Organic products are widely available in most stores and the markup is comparable with California.

Beer and Wine

We haven’t paid more than six Euros for any bottle of wine in a grocery store and have been satisfied with over 90% of our purchases. Beer is cheap and plentiful and mostly high quality. No complaints here.

In grocery stores, most wine is from Spain and Italy with France and Germany making up nearly the rest. California, South Africa, and South America wines are available but in very limited quantities.

Shopping Carts

Universally, you have to deposit a Euro coin to get a shopping cart. When you’re done, you hook the cart back up to the one in front of it and you get your coin back. The benefits of this are that everyone puts their cart back where they belong to get their deposit back and cart theft is virtually non-existent.

In a city of 3.5 million, I have seen a total of two abandoned shopping carts.

By contrast, in the US, it’s popular for retailers to employ complicated wheel lock systems where the cart locks up if you get too far away from the store. The abundance of shopping carts strewn around the Bay Area leads me to believe that this is a less than perfect system.


Bags are never free, you usually pay around 20 cents for a plastic bag. However, they are actually re-usable. Big, thick plastic bags that will last for months. Some stores also sell cloth bags for about a Euro but these tend to be smaller than plastic. Paper bags, as far as I can tell, do not exist.

Check Out

Check-out clerks are always seated and never bag your groceries. It’s very rare for there to be more than one or two check-out lanes open even if people start stacking up 10-12 deep. It doesn’t really matter; clerks are fast and expect you to be just as efficient with bagging and paying. If you have a lot of stuff, you just grab it once it’s been scanned, put it back in your cart, and, once you have paid, move to a designated area to bag.

Unlike in France or Belgium, we’ve never gotten grief for not having exact change or paying with too big a bill.

Deposit Return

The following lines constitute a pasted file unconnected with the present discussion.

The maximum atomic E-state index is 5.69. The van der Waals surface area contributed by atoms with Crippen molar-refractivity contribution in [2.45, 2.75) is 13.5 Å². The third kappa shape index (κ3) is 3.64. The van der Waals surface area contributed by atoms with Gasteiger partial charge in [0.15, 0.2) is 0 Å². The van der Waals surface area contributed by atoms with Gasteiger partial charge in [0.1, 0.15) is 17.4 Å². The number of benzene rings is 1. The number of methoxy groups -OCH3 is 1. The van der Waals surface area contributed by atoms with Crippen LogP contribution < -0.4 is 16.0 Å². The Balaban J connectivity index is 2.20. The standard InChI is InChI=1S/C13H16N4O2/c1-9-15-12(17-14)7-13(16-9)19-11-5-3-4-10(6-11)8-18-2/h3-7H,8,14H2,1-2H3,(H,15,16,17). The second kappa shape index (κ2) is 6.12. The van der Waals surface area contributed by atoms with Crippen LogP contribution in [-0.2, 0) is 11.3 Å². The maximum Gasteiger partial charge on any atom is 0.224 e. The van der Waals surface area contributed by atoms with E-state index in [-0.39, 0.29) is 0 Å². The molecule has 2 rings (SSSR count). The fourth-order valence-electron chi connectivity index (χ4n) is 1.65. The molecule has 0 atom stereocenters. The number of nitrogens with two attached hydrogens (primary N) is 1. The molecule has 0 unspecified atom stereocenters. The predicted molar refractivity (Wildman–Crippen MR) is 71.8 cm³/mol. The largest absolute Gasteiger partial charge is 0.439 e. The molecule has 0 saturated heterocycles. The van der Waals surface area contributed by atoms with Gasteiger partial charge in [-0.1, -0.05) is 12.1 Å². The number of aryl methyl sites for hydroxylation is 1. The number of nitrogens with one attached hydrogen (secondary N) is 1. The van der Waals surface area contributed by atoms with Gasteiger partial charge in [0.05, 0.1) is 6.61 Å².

You pay a deposit for almost all plastic drink bottles and beer bottles (Pfandflasche). Every store that sells bottles like this is obliged to have an automated machine that takes your empties and gives you a receipt that you give to the check-out clerk for your deposit back. You can either put it toward what you are buying or just give it to the clerk for cash back.


  • Red pepper flakes, chili flakes, hot sauce and the like are pretty rare. Most things labeled spicy (würzig, sharf, pikant) are far milder than we are used to. We’ll probably have better luck in a Turkish or Asian market finding stuff like this.
  • Nuts are also harder to find and much more expensive.
  • Salty junk food and snack items in general are more expensive. Not that we’re complaining as, conversely, cookies are more diverse and cheaper than in the US.
  • Most stores, even the discount ones, have small separate bakeries attached that sell everything from coffee and sandwiches to baguettes and danishes.

Stormy spring day

This is the view from the top of our street.

Jewish Museum

The Memory Void. There are 10,000 of these life sized metal faces.

Döner kebab

Sliced chicken from a spit (similar to how gyro meat is cooked), roasted and fresh veggies, feta and a squeeze of lemon juice. Perfect street food.

We got this from Mustafa’s in Mehringdam/Kreuzberg.

Pictures from a Sunday walk

We walked just under 10 miles from Viktoriapark to the Zoo side of the Tiergarten where we rewarded ourselves by hanging out in the Biergarten.

How did you do this?

This is the question I am getting most often. So here is the nitty gritty for those who are interested or researching this type of move.

This is in NO WAY any sort of official path to moving to Germany. It is 100% based on our own experience.

1. We saved some money. This seems obvious, but I also want to encourage people that it can be done. It costs less than you think to live here. It’s true that we were at an advantage with no children and no real debt, but if you want to do this start skipping the morning Starbucks, lunches out, and restaurant dinners. Visit your library instead of the bookstore. Enjoy Netflix instead of cable or going to the movies. It all adds up. The German government will want to see that you have enough to support yourself. Their requirement is just under $9,000 per person for 12 months. I would say that’s  bit low, but not by much.

2. What are you going to bring? We sold/donated 99% of our belongings before we moved. This is hard for some people. We are of the opinion that it’s just stuff and we’d rather not be tied down. The experience is more desirable than the accumulation. We have a few items in storage at Chris’ parents, which is a huge deal as we don’t have to pay for any storage. We came to Germany with one large suitcase each, and one carry-on each.